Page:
Wednesday, November 17, 2010

1974 - Keokuk; that means “champion”

From the Des Moines Register – November 17, 1974

Keokuk, Iowa – Keokuk is not exactly a name that conjures up visions of famed auto races, like the names of Indianapolis or Daytona or Atlanta or Ontario, Calif.

But this southeastern Iowa town of nearly 15,000 persons has produced at least one national stock car champion in each of the past 17 years and 20 in the past 22 years - 25 championships in all.

Say the word "Keokuk" anywhere on the nation's stock car racing tracks and most of the drivers will know that you are talking about the home of champion drivers.

How did Keokuk produce so many champions - more than most big cities in the nation?

Perhaps it all started in 1948 when Don White became interested in stock car racing while watching his father Gene work on cars in his garage.

The younger White started by driving a "Junker” at Burlington and two nearby Illinois tracks,

Then one night he went up to Davenport to watch the prestigious International Motor Contest Association races. White decided right there, "That's for me."

Ernie Derr was bitten by the racing bug next and it wasn't long before the White - Derr battles on the-track became widely publicized and this attention apparently sparked an interest by others in Keokuk.

The two aren't winning as many races as they once did but Derr, who will be 53 on November 29th, - still hasn't quit.

White, 48, is trying to extend his achievement of being the all-time feature winner in the United States Auto Club (he has won 50) stock car circuit.

The auto racing "disease" continues to spread in Keokuk. Gordon Blankenship was a strong contender for a second straight International Motor Contest Association title but finished second.

Gordon (28 years old) and Ron Hutcherson (31) who has captured a third straight Automobile Racing Club of America (ARCA) championship are the young lions now.

Two of Derr’s boys, Mike and Russ, both in their 20s, are the youngest drivers from Keokuk to be involved in national competition.

Mike, a teacher at Central Argyle High School, lost the IMCA championship by a mere five points to Blankenship last year.

Dick Hutcherson (42), who now builds stock cars in Charlotte, N.C., opened his career at the Keokuk track in 1956 and started racing late-models in 1959.

"I bought a 1957 Pontiac from Ernie for $1, 500," he recalls. "I won the first two races in 1959 and beat Ernie in the second one."

Dick may be the best driver ever at Keokuk, although that subject would spark one tremendous argument. He won IMCA championships in 1963 – 64 and then was asked by the Ford Motor Co., to compete in NASCAR (National Association of Stock Car Racing). Dick, who has never finished below third in point standings at any time during his career when he raced full-time, was third in 1965 and second in '67 in NASCAR points.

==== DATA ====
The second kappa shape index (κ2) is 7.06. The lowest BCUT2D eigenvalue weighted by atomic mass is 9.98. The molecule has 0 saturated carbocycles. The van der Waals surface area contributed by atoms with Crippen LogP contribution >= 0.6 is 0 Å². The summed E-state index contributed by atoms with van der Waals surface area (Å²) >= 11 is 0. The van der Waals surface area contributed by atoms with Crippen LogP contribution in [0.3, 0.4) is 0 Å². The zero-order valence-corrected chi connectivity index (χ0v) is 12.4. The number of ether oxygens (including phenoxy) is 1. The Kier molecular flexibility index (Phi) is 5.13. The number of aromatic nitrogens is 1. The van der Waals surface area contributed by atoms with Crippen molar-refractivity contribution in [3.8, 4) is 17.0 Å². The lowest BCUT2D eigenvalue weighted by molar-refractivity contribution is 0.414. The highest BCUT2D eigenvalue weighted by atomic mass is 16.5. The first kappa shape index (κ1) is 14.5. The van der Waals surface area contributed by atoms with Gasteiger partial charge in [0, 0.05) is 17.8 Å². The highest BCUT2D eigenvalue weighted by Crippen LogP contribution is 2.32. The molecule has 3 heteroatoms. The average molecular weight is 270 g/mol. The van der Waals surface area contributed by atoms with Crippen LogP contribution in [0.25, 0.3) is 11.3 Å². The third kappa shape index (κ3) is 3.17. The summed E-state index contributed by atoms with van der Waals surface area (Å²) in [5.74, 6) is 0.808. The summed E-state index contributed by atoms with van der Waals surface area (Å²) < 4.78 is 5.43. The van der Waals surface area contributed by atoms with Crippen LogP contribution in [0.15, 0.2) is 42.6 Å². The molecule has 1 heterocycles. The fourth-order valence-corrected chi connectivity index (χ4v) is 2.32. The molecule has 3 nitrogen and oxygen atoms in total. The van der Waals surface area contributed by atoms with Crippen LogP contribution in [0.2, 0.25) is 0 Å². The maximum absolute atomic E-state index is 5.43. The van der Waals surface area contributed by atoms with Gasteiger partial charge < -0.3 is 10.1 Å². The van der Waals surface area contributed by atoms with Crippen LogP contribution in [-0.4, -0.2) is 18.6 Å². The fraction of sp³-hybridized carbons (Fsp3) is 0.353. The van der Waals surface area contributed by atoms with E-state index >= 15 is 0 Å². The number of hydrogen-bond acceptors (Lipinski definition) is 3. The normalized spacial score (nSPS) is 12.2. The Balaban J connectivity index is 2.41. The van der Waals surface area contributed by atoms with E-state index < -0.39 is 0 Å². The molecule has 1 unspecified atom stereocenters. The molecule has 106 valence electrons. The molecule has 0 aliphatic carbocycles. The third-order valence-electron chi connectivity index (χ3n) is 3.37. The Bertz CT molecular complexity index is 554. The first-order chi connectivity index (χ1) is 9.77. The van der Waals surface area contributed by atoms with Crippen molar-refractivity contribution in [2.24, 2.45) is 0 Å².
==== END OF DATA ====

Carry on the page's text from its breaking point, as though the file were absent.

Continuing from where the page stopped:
Ramo Stott (40) had some wild races with Dick at Keokuk's quarter-mile track back in the '50s. In IMCA competition Stott was always a bridesmaid, never a bride. But when he left for ARCA in 1970, he proved he could be a champion, capturing titles that year and in ‘71.

Ron Hutcherson, Dick's brother, followed Ramo to ARCA and continued the Keokuk trend of winning championships.

Not all Keokuk drivers credit White and Derr for their interest in racing. Gordon Blankenship and his brother Lem report their interest stemmed from helping Stott work on his jalopy racer in the '50s.

"Their dad, Pete Blankenship, lived near the Keokuk track, explains Ramo. “I left my car at their place and Pete and the boys helped me work on it when we weren't playing pinochle. Racing was a lot more, fun in those days."

When Lem grew up, he worked in Ramo's shop and later drove one of Ramo's late model cars in USAC.

Jerry McCredie, Jim Washburn, Darrell Bradley, Mick McMahan and Eldon Sheffler also are among Keokuk drivers who have been involved in national racing competition.

Derr, who has won more than 300 features, and White are hard-pressed to explain why Keokuk drivers have been so successful.

"The most successful race drivers are those who not only have the ability to, drive and the desire and determination to win but are the ones who build and maintain their own cars," says White.

The top drivers from Keokuk have those credentials. Derr points out those four drivers - himself, White, Stott and Dick Hutcherson – were factory-backed at one time.

“That should say something about the quality of drivers here," he says. Manufacturers backed only those drivers who are in the top five to 10.

“Heck, I’d like to name my new garage (where he builds and maintains his race cars) the ‘Dodge House’, they (Dodge) helped pay for it," laughs Derr.

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